Presentation on theme: "Music 1900-1945 MODERNISM. But first... A PRELUDE TO MODERNISM..."— Presentation transcript:
But first... A PRELUDE TO MODERNISM...
listening example Prelude to the Afternoon of a Faun (Prelude a l'apres-midi d'un faune) (1894) -- inspired by a poem inspired by a painting of a Classical mythical story -- exoticism, mythical pastoral -- ambiguous (vague?) harmony -- very little, if any, recognizable conventional or traditional form -- very well received at its premiere by the public; it baffled the musical establishment -- emphasis on sonority (timbre & colorful harmony) -- called Impressionist, although Debussy hated the term
TRENDS DISSONANCE “LIBERATED” “PRIMITIVISM” – MORE GENERALLY: FOLK MUSIC, AN ALTERNATIVE TO STANDARD PATTERNS & FORMULAS CHAOTIC SURFACES, CONSISTENT INNER WORKINGS EXPRESSIONISM IRONY & DISTANCE – dissimulation
Dissonance as sonority LISTENING EXAMPLES CHOPIN Prelude No. 2 TEXTBOOK CD EXAMPLE: SCHOENBERG Etwas Rasch (somewhat fast) from Six Little Piano Pieces, Op. 19 (1911) LISTENING EXAMPLES CHOPIN Prelude No. 2 TEXTBOOK CD EXAMPLE: SCHOENBERG Etwas Rasch (somewhat fast) from Six Little Piano Pieces, Op. 19 (1911) (previously, – dissonance is functional, functioning to drive melody and harmony forward)
Stravinsky The Rite of Spring (Le Sacre du printemps) (1913; for very large orchestra) -- a ballet with a story line written in part by an anthropologist -- interested in primitive or exotic materials; what is behind the mask of civilization?
Stravinsky The Rite of Spring -- radically new: non-tonal, harsh unresolved dissonance, percussive, brilliant orchestral effects, extreme ranges, rhythmically and metrically very irregular and quite innovative -- a riot (somewhat staged) at its premiere; much publicity ensues
Serialism developed by Arnold Schoenberg An order of the 12 possible chromatic pitches is the basis of the organization of a piece of music, not a key or tonality or a scale Schoenberg & his 2 pupils, Alban Berg & Anton Webern, become “known” as the 2 nd Viennese School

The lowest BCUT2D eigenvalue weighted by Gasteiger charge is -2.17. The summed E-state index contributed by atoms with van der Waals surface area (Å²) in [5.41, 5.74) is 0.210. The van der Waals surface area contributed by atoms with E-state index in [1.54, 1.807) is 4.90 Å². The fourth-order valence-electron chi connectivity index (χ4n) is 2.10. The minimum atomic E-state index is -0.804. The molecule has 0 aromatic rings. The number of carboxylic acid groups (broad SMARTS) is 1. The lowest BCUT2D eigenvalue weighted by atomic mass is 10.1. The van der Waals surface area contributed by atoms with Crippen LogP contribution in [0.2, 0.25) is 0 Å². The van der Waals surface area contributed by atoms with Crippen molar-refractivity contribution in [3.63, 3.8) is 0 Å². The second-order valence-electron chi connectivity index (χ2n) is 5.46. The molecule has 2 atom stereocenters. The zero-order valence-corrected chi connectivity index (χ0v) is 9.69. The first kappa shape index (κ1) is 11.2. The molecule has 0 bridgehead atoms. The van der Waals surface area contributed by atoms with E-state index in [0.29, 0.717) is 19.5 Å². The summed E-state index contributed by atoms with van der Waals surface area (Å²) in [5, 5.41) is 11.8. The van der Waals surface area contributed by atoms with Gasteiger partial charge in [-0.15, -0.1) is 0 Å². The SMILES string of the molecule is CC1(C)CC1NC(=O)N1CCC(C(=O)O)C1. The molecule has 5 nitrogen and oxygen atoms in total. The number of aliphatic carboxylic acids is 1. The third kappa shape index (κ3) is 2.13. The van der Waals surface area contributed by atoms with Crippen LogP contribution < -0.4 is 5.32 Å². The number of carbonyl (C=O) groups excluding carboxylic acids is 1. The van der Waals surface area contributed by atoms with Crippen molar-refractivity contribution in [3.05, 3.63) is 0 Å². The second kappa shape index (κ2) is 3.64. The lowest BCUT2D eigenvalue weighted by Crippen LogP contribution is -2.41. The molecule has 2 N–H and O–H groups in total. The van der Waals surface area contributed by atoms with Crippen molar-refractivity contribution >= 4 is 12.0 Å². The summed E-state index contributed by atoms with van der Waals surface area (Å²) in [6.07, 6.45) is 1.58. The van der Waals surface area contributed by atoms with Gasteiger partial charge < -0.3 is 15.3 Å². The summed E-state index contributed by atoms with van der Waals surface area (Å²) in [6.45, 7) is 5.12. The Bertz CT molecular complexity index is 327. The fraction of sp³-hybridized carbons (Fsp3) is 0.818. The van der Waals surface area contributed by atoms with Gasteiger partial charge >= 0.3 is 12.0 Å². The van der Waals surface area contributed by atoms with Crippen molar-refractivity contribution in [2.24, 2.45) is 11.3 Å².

Schoenberg Listening example: Suite, Op 29, 1925 For 3 clarinets & 3 strings & piano Uses “12-tone” method of composition Blue self-portrait, 1910
Schoenberg amateur Expressionist painter The Red Gaze, 1910
Webern STUDIED WITH SCHOENBERG STUDIED EARLY MUSIC – HE WENT BACK TO MACHAUT, JOSQUIN AND OTHERS Modernist; very influential in the European avant-garde and among American academic composers, particularly in the 1950s; virtually unknown to the general public
Webern – listening example first movement of Symphony, Opus 21 (1928) -- serialism -- emotionally concentrated, like feelings frozen into a crystal -- very short (only two movements) -- very small orchestra (can be played by as few as 9 instruments) -- premiere at a society for private performances of music in Vienna
Stravinsky 3 periods: Russian (Primitivist) Neo-Classical Late (Serialist)
Stravinsky - Picasso 3 periods: Russian (Primitivist) Neo-Classical Late (Serialist) several periods: Primitivist Cubist Neo-Classical
Picasso, Femme Neo-classical
Neo-Romanticism BACKWATER OR MAINSTREAM? SAMUEL BARBER Adagio for Strings, 1936
Modernism – Romanticism intensified? Folk interest/exoticism primitivism Demons Subconscious? (inner demons) Artist as prophet Artist as prophet Artist as outsider/rebel Artist as outsider/rebel What is new? What is New? Historicism?
TRENDS DISSONANCE “LIBERATED” “PRIMITIVISM” – MORE GENERALLY: FOLK MUSIC, AN ALTERNATIVE TO STANDARD PATTERNS & FORMULAS CHAOTIC SURFACES, CONSISTENT INNER WORKINGS EXPRESSIONISM CHAOS v. ORDER